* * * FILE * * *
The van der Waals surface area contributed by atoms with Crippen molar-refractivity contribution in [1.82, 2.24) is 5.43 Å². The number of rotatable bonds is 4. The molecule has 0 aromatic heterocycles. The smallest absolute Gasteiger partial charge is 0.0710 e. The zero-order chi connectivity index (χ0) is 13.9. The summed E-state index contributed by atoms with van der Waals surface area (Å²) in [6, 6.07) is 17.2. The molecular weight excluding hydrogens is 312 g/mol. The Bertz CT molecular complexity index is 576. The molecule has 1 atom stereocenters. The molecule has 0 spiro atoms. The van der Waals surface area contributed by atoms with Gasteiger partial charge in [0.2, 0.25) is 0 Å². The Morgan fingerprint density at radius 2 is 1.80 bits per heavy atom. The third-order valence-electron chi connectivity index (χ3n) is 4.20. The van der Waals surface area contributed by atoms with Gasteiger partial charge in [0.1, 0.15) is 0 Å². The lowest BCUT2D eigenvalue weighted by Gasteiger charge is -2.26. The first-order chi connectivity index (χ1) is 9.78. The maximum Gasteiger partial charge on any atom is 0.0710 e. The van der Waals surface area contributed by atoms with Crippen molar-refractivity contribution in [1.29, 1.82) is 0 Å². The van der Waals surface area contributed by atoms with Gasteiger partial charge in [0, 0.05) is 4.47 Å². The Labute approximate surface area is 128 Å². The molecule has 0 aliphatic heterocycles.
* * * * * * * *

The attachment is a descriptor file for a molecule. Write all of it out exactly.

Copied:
The van der Waals surface area contributed by atoms with Crippen molar-refractivity contribution in [1.82, 2.24) is 5.43 Å². The number of rotatable bonds is 4. The molecule has 0 aromatic heterocycles. The smallest absolute Gasteiger partial charge is 0.0710 e. The zero-order chi connectivity index (χ0) is 13.9. The summed E-state index contributed by atoms with van der Waals surface area (Å²) in [6, 6.07) is 17.2. The molecular weight excluding hydrogens is 312 g/mol. The Bertz CT molecular complexity index is 576. The molecule has 1 atom stereocenters. The molecule has 0 spiro atoms. The van der Waals surface area contributed by atoms with Gasteiger partial charge in [0.2, 0.25) is 0 Å². The Morgan fingerprint density at radius 2 is 1.80 bits per heavy atom. The third-order valence-electron chi connectivity index (χ3n) is 4.20. The van der Waals surface area contributed by atoms with Gasteiger partial charge in [0.1, 0.15) is 0 Å². The lowest BCUT2D eigenvalue weighted by Gasteiger charge is -2.26. The first-order chi connectivity index (χ1) is 9.78. The maximum Gasteiger partial charge on any atom is 0.0710 e. The van der Waals surface area contributed by atoms with Crippen molar-refractivity contribution in [1.29, 1.82) is 0 Å². The van der Waals surface area contributed by atoms with Gasteiger partial charge in [0, 0.05) is 4.47 Å². The Labute approximate surface area is 128 Å². The molecule has 0 aliphatic heterocycles.